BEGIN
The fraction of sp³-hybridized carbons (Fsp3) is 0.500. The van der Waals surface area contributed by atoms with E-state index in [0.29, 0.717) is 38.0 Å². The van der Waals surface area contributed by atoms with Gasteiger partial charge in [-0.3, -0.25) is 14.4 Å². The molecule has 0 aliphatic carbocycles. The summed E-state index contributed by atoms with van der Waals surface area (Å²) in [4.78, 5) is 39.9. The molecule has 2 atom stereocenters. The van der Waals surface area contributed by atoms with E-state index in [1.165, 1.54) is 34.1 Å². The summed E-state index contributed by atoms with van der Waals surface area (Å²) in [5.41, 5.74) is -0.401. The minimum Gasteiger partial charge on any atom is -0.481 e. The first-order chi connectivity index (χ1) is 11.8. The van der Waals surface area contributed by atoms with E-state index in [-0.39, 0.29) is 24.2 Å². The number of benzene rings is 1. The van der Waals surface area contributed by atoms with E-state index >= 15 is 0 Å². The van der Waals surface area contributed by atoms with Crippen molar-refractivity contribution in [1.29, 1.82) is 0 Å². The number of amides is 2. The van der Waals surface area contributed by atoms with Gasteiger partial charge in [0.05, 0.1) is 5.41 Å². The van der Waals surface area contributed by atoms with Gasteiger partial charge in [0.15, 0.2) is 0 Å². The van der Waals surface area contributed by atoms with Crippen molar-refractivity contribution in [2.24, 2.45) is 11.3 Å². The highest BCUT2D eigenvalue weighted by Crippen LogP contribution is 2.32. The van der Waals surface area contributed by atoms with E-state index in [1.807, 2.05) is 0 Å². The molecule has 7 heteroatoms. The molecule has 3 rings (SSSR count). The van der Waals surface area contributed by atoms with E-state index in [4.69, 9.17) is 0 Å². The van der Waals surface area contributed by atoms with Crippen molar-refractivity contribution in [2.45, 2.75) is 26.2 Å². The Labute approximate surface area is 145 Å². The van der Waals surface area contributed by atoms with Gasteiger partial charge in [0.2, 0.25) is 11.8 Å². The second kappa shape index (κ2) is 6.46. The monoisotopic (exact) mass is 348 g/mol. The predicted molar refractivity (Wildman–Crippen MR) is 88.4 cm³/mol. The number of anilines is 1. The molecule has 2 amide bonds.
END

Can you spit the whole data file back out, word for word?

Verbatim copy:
The fraction of sp³-hybridized carbons (Fsp3) is 0.500. The van der Waals surface area contributed by atoms with E-state index in [0.29, 0.717) is 38.0 Å². The van der Waals surface area contributed by atoms with Gasteiger partial charge in [-0.3, -0.25) is 14.4 Å². The molecule has 0 aliphatic carbocycles. The summed E-state index contributed by atoms with van der Waals surface area (Å²) in [4.78, 5) is 39.9. The molecule has 2 atom stereocenters. The van der Waals surface area contributed by atoms with E-state index in [1.165, 1.54) is 34.1 Å². The summed E-state index contributed by atoms with van der Waals surface area (Å²) in [5.41, 5.74) is -0.401. The minimum Gasteiger partial charge on any atom is -0.481 e. The first-order chi connectivity index (χ1) is 11.8. The van der Waals surface area contributed by atoms with E-state index in [-0.39, 0.29) is 24.2 Å². The number of benzene rings is 1. The van der Waals surface area contributed by atoms with E-state index >= 15 is 0 Å². The van der Waals surface area contributed by atoms with Crippen molar-refractivity contribution in [1.29, 1.82) is 0 Å². The number of amides is 2. The van der Waals surface area contributed by atoms with Gasteiger partial charge in [0.05, 0.1) is 5.41 Å². The van der Waals surface area contributed by atoms with Gasteiger partial charge in [0.15, 0.2) is 0 Å². The van der Waals surface area contributed by atoms with Crippen molar-refractivity contribution in [2.24, 2.45) is 11.3 Å². The highest BCUT2D eigenvalue weighted by Crippen LogP contribution is 2.32. The van der Waals surface area contributed by atoms with E-state index in [1.807, 2.05) is 0 Å². The molecule has 7 heteroatoms. The molecule has 3 rings (SSSR count). The van der Waals surface area contributed by atoms with E-state index in [4.69, 9.17) is 0 Å². The van der Waals surface area contributed by atoms with Crippen molar-refractivity contribution in [2.45, 2.75) is 26.2 Å². The Labute approximate surface area is 145 Å². The van der Waals surface area contributed by atoms with Gasteiger partial charge in [0.2, 0.25) is 11.8 Å². The second kappa shape index (κ2) is 6.46. The monoisotopic (exact) mass is 348 g/mol. The predicted molar refractivity (Wildman–Crippen MR) is 88.4 cm³/mol. The number of anilines is 1. The molecule has 2 amide bonds.